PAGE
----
Overfeeding Polyunsaturated and Saturated Fat Causes Distinct Effects on Liver and Visceral Fat Accumulation in Humans

Fredrik Rosqvist; David Iggman; Joel Kullberg; Jonathan Cedernaes; Hans-Erik Johansson; Anders Larsson; Lars Johansson; Håkan Ahlström; Peter Arner; Ingrid Dahlman; and Ulf Risérus


Diabetes. 2014;63(7):2356-2368. 

In This Article

Abstract and Introduction


Excess ectopic fat storage is linked to type 2 diabetes. The importance of dietary fat composition for ectopic fat storage in humans is unknown. We investigated liver fat accumulation and body composition during overfeeding saturated fatty acids (SFAs) or polyunsaturated fatty acids (PUFAs). LIPOGAIN was a double-blind, parallel-group, randomized trial. Thirty-nine young and normal-weight individuals were overfed muffins high in SFAs (palm oil) or n-6 PUFAs (sunflower oil) for 7 weeks. Liver fat, visceral adipose tissue (VAT), abdominal subcutaneous adipose tissue (SAT), total adipose tissue, pancreatic fat, and lean tissue were assessed by magnetic resonance imaging. Transcriptomics were performed in SAT. Both groups gained similar weight. SFAs, however, markedly increased liver fat compared with PUFAs and caused a twofold larger increase in VAT than PUFAs. Conversely, PUFAs caused a nearly threefold larger increase in lean tissue than SFAs. Increase in liver fat directly correlated with changes in plasma SFAs and inversely with PUFAs. Genes involved in regulating energy dissipation, insulin resistance, body composition, and fat-cell differentiation in SAT were differentially regulated between diets, and associated with increased PUFAs in SAT. In conclusion, overeating SFAs promotes hepatic and visceral fat storage, whereas excess energy from PUFAs may instead promote lean tissue in healthy humans.


Fat accumulation in the liver, pancreas, and abdomen may have long-term, adverse metabolic consequences.[1–3] Although obesity is a major health concern, abdominal obesity is of greater clinical relevance. Accumulation of liver fat, including nonalcoholic fatty liver disease (NAFLD), is present in ~25% of adults in Western countries and has been proposed as a causative factor in the development of cardiometabolic disorders and type 2 diabetes.[4–8] In obesity, the prevalence of NAFLD is extremely high and may reach 75%.[9] Thus, liver fat may be a key target in the prevention and treatment of metabolic diseases. Why certain individuals deposit liver fat to a larger extent than others during weight gain is unknown. High-fat diets have been shown to increase liver fat in both humans and rodents when compared with low-fat diets.[10–12] Cross-sectional data suggest that dietary fat composition could play a key role in liver fat accumulation with polyunsaturated fatty acids (PUFAs) inversely[13] and saturated fatty acids (SFAs) directly associated with liver fat and liver fat markers.[14,15] In addition, animals fed high-fat diets with PUFAs reduced body and liver fat accumulation compared with SFA diets.[16–21] In the recent HEPFAT trial, we showed that an isocaloric diet rich in PUFAs given for 10 weeks reduced liver fat content and tended to reduce insulin resistance compared with a diet rich in SFAs in individuals with abdominal obesity and type 2 diabetes.[22]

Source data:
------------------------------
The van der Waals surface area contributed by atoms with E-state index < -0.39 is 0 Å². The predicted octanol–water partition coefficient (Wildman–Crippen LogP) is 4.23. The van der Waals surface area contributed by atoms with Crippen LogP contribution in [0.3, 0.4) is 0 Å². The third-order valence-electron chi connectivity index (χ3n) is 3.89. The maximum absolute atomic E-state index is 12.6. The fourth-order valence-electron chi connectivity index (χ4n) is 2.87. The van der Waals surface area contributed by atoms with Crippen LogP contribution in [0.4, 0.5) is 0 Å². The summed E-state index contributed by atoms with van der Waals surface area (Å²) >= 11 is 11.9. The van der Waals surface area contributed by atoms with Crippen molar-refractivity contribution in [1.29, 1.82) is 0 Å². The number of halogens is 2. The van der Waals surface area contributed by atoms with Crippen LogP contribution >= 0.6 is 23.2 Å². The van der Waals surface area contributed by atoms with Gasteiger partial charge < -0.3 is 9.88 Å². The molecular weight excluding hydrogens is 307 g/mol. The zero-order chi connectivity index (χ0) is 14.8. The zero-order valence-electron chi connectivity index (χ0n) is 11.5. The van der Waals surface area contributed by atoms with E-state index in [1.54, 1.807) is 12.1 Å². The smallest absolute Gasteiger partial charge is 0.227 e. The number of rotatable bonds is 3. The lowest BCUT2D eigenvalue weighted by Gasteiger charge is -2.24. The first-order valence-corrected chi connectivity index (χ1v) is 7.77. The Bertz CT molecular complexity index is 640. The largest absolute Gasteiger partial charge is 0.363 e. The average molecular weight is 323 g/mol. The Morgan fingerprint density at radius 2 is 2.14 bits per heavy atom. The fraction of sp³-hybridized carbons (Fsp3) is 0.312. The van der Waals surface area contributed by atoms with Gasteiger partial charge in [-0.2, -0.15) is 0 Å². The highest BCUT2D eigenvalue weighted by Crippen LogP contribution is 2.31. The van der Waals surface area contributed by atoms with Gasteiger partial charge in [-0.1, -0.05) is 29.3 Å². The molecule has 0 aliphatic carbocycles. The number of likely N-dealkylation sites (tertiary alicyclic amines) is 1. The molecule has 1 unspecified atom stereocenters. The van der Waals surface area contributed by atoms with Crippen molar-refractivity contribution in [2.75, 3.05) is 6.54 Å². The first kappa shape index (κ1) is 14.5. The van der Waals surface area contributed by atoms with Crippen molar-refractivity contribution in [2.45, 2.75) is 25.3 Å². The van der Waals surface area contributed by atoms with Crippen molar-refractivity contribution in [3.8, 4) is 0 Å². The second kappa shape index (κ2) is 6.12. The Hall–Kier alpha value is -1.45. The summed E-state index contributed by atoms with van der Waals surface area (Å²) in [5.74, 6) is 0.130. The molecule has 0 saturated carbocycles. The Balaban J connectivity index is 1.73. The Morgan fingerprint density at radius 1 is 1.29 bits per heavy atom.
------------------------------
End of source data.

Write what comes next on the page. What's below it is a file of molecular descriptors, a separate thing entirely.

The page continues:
Overweight and obesity are mainly results of long-term energy excess. To prevent early excessive adiposity and its metabolic consequences, it is necessary to investigate dietary factors that could initially influence body fat accumulation and ectopic fat storage. We hypothesized that liver fat accumulation during moderate weight gain could be counteracted if the excess energy originates mainly from PUFAs rather than from SFAs. The aim was to investigate the effects of excess intake of the major n-6 PUFAs in the diet, linoleic acid, or the major SFAs in the diet, palmitic acid, on liver fat accumulation, body composition, and adipose tissue gene expression in healthy, normal-weight individuals.